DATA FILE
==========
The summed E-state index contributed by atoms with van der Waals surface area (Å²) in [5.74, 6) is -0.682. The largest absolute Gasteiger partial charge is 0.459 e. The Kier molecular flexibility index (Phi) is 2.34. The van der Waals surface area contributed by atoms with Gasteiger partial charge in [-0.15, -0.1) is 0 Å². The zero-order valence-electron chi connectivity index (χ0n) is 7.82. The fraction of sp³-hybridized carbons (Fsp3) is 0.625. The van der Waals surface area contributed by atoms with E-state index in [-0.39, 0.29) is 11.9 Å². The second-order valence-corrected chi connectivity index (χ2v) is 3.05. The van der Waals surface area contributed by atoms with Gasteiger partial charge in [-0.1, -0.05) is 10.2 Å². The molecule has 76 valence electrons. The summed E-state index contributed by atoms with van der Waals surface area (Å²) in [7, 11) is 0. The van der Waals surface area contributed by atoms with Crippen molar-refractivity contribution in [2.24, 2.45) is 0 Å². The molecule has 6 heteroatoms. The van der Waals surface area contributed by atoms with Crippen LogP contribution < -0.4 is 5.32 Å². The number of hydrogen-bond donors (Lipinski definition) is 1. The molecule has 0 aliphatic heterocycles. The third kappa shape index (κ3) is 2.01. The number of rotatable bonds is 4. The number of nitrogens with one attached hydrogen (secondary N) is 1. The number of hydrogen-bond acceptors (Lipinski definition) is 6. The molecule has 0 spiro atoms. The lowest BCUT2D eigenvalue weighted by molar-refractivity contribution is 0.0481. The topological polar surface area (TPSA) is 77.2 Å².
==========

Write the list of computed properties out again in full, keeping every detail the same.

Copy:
The summed E-state index contributed by atoms with van der Waals surface area (Å²) in [5.74, 6) is -0.682. The largest absolute Gasteiger partial charge is 0.459 e. The Kier molecular flexibility index (Phi) is 2.34. The van der Waals surface area contributed by atoms with Gasteiger partial charge in [-0.15, -0.1) is 0 Å². The zero-order valence-electron chi connectivity index (χ0n) is 7.82. The fraction of sp³-hybridized carbons (Fsp3) is 0.625. The van der Waals surface area contributed by atoms with E-state index in [-0.39, 0.29) is 11.9 Å². The second-order valence-corrected chi connectivity index (χ2v) is 3.05. The van der Waals surface area contributed by atoms with Gasteiger partial charge in [-0.1, -0.05) is 10.2 Å². The molecule has 76 valence electrons. The summed E-state index contributed by atoms with van der Waals surface area (Å²) in [7, 11) is 0. The van der Waals surface area contributed by atoms with Crippen molar-refractivity contribution in [2.24, 2.45) is 0 Å². The molecule has 6 heteroatoms. The van der Waals surface area contributed by atoms with Crippen LogP contribution < -0.4 is 5.32 Å². The number of hydrogen-bond donors (Lipinski definition) is 1. The molecule has 0 aliphatic heterocycles. The third kappa shape index (κ3) is 2.01. The number of rotatable bonds is 4. The number of nitrogens with one attached hydrogen (secondary N) is 1. The number of hydrogen-bond acceptors (Lipinski definition) is 6. The molecule has 0 spiro atoms. The lowest BCUT2D eigenvalue weighted by molar-refractivity contribution is 0.0481. The topological polar surface area (TPSA) is 77.2 Å².